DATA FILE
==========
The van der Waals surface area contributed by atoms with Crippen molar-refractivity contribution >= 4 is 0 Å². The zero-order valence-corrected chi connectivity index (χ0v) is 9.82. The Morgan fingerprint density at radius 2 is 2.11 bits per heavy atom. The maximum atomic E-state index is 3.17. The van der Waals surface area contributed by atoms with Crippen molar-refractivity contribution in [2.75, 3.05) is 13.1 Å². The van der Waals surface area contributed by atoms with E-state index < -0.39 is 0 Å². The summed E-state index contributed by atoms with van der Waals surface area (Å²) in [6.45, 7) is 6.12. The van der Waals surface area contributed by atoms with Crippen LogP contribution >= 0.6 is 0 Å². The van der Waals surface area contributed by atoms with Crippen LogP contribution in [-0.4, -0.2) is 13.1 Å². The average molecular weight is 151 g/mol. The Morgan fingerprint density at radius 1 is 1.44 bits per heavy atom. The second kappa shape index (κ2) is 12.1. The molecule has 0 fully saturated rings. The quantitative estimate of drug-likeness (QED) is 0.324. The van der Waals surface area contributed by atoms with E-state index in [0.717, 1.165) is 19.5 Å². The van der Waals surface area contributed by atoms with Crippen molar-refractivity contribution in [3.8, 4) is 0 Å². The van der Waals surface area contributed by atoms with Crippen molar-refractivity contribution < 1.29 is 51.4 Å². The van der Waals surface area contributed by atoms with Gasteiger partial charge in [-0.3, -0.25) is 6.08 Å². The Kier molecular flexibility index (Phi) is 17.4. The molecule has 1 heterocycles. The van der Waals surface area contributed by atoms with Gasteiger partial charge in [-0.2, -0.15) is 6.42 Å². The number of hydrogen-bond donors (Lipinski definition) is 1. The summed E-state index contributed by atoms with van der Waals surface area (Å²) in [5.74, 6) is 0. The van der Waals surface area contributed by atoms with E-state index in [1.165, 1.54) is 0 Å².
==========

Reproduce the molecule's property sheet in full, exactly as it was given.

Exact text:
The van der Waals surface area contributed by atoms with Crippen molar-refractivity contribution >= 4 is 0 Å². The zero-order valence-corrected chi connectivity index (χ0v) is 9.82. The Morgan fingerprint density at radius 2 is 2.11 bits per heavy atom. The maximum atomic E-state index is 3.17. The van der Waals surface area contributed by atoms with Crippen molar-refractivity contribution in [2.75, 3.05) is 13.1 Å². The van der Waals surface area contributed by atoms with E-state index < -0.39 is 0 Å². The summed E-state index contributed by atoms with van der Waals surface area (Å²) in [6.45, 7) is 6.12. The van der Waals surface area contributed by atoms with Crippen LogP contribution >= 0.6 is 0 Å². The van der Waals surface area contributed by atoms with Crippen LogP contribution in [-0.4, -0.2) is 13.1 Å². The average molecular weight is 151 g/mol. The Morgan fingerprint density at radius 1 is 1.44 bits per heavy atom. The second kappa shape index (κ2) is 12.1. The molecule has 0 fully saturated rings. The quantitative estimate of drug-likeness (QED) is 0.324. The van der Waals surface area contributed by atoms with E-state index in [0.717, 1.165) is 19.5 Å². The van der Waals surface area contributed by atoms with Crippen molar-refractivity contribution in [3.8, 4) is 0 Å². The van der Waals surface area contributed by atoms with Crippen molar-refractivity contribution < 1.29 is 51.4 Å². The van der Waals surface area contributed by atoms with Gasteiger partial charge in [-0.3, -0.25) is 6.08 Å². The Kier molecular flexibility index (Phi) is 17.4. The molecule has 1 heterocycles. The van der Waals surface area contributed by atoms with Gasteiger partial charge in [-0.2, -0.15) is 6.42 Å². The number of hydrogen-bond donors (Lipinski definition) is 1. The summed E-state index contributed by atoms with van der Waals surface area (Å²) in [5.74, 6) is 0. The van der Waals surface area contributed by atoms with E-state index in [1.165, 1.54) is 0 Å².